Fibroin consists of long parallel chain containing about 400 amino acid residues with a structure of the general type
The residues are derived mainly from the amino acids glycine (R = H), alanine (R = CH3), serine (R=CH2OH) and tyrosine (R= --CH2--- OH), but there are numerous others in small quantities. Fibroin differs from keratin in that it contains no sulphur. Its chemical properties are similar to those of keratin, but it is more sensitive to acids than the latter and less sensitive to milk alkalis. Silk can be dyed with dyes of almost every class, but some restrictions arise from the common practice of weighting the fibre with tin salts, which is carried out in order to improve handling properties and reduce cost. So far as azo dyes are concerned the main classes applied to silk are the acid dyes and pre-metallised dyes already described as wool dyes, the direct dyes described in Chapter and the reactive dyes described in Chapter. Mordant dyes applied to silk are mainly of the anthraquinone type. It has never been necessary to develop dyes especially for silk.
1.2.3 Cellulosic Fibres:
The earliest cellulosic fibres were lines and cotton, both of which have been used since remote antiquity. Linen, or flax, is derived from bast fibres of plants of the Linum family, especially Linum usitatissimum. After removal of glutinous and pectinous matter the fibre has cellulose content of 82 83%. Cotton, which is fine hair attached to seeds of various species of plants of the Gossypium genus, has a cellulose content which may reach 96%. Cellulose is a polymer of high molecular weight consisting of long chains of D-glucose units connected by B-1, 4- glucosidic bonds, and its structure may be represented asfollows:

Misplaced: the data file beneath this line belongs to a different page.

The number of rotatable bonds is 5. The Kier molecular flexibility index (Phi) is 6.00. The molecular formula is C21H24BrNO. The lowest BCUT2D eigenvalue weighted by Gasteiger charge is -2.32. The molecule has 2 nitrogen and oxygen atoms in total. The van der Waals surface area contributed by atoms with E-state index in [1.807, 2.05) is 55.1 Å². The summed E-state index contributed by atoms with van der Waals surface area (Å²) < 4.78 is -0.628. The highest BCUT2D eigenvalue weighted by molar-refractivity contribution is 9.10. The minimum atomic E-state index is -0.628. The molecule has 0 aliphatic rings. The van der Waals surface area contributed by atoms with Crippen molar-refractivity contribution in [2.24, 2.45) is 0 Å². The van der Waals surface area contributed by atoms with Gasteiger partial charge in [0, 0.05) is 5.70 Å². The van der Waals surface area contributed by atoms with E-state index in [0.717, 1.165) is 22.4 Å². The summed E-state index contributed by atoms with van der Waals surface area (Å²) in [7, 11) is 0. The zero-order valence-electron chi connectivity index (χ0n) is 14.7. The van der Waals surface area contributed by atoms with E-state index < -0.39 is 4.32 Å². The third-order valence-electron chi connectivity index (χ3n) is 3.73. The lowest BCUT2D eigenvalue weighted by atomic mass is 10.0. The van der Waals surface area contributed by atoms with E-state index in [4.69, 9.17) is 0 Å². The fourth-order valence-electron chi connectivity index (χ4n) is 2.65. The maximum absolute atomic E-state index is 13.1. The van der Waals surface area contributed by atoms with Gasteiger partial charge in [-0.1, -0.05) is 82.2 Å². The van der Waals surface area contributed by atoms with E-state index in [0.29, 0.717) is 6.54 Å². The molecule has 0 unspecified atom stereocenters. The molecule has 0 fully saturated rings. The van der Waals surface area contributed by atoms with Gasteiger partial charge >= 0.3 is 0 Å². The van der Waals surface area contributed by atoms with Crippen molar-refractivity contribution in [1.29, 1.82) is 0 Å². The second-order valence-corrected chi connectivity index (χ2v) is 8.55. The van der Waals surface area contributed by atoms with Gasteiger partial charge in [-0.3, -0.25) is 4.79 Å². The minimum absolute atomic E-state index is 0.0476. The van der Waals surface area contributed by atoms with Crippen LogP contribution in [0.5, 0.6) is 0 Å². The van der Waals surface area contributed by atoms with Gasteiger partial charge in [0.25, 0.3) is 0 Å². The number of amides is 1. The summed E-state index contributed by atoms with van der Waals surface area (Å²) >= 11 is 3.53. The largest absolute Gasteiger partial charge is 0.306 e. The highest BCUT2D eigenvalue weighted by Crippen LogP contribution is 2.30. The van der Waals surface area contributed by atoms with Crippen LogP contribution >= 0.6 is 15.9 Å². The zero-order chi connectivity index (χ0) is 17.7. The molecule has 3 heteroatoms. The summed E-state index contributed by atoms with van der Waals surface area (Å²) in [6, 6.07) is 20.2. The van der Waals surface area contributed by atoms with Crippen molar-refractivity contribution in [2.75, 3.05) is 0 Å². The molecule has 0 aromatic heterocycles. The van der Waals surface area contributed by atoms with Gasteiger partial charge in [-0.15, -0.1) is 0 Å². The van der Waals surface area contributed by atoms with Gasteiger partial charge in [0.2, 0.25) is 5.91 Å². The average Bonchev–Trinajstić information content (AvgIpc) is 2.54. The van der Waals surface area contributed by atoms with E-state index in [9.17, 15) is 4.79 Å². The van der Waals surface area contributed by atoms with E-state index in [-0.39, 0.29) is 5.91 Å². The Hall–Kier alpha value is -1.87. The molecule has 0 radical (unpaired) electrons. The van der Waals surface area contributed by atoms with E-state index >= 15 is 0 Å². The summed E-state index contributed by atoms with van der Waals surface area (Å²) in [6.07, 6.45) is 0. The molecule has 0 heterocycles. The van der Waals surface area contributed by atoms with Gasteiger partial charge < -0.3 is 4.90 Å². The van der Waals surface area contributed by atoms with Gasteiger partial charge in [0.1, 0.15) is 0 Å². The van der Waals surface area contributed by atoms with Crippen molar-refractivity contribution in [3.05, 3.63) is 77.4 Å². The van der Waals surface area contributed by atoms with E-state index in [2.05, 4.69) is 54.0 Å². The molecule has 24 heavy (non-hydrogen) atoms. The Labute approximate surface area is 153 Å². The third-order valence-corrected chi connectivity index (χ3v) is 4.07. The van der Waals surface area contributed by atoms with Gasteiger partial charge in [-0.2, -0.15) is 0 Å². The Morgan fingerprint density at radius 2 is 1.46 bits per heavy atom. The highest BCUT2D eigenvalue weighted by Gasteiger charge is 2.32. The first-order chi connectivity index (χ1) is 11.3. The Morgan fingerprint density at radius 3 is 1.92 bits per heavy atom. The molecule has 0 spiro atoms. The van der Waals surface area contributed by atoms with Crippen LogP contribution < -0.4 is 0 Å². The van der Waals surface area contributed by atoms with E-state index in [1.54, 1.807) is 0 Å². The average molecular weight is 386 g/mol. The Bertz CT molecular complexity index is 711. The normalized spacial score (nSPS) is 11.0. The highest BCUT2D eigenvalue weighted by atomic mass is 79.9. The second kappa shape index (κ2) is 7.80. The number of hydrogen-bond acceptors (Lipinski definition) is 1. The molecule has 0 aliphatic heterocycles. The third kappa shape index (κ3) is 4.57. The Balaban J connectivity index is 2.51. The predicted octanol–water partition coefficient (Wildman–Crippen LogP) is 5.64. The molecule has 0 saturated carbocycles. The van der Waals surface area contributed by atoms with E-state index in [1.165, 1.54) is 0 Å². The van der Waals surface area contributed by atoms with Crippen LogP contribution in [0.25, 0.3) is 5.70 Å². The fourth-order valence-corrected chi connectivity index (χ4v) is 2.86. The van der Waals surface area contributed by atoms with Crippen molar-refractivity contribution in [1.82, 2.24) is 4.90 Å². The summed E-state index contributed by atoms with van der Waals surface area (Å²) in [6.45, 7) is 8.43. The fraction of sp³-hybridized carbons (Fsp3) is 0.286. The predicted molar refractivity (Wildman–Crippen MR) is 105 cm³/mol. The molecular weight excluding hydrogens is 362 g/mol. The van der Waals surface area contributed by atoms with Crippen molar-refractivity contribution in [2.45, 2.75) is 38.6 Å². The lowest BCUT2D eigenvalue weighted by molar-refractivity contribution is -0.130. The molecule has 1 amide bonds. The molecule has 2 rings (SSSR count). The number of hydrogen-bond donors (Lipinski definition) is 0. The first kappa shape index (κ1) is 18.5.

Each glucose unit contains three alcoholic hydroxyl groups, of which two are secondary and one is primary. The degree of polymerisation of cellulose varies from a few hundred to 3500 or more.Regenerated cellulose fibres were introduced during the last two decades of the 19th century. The first process was that Chardonnet (1884), who produced a fibre by spinning a solution of nitrocellulose in a mixture of alcohol and ether and subsequently removing nitro groups. The cuprammonium process followed (1890), and in 1891 Cross and Bevan introduced the viscose process
whereby wood pulp cellulose is treated with caustic soda and carbon disulphide to form sodium cellulose xanthate, which, after a ripening stage, is spun into an acid coagulating bath. The nitrocellulose process is now obsolete, but the cuprammonium process, which has the advantage of giving an exceptionally fine filament, is still used. The viscose process is of much greater importance, but it is declining in consequence of the development of the newer synthetic fibres. The dyeing properties of the various cellulosic fibres are broadly similar, but application conditions are affected by differences in physically properties. Thus lines, which has a harder structure than cotton, is less readily penetrated by dyes. There are also differences in dyeing properties between the several types of regenerated cellulose fibres; cuprammonium rayon, for example, having fine filaments, is more easily dyed than viscose. Dyes of many chemical classes are applied to cellulo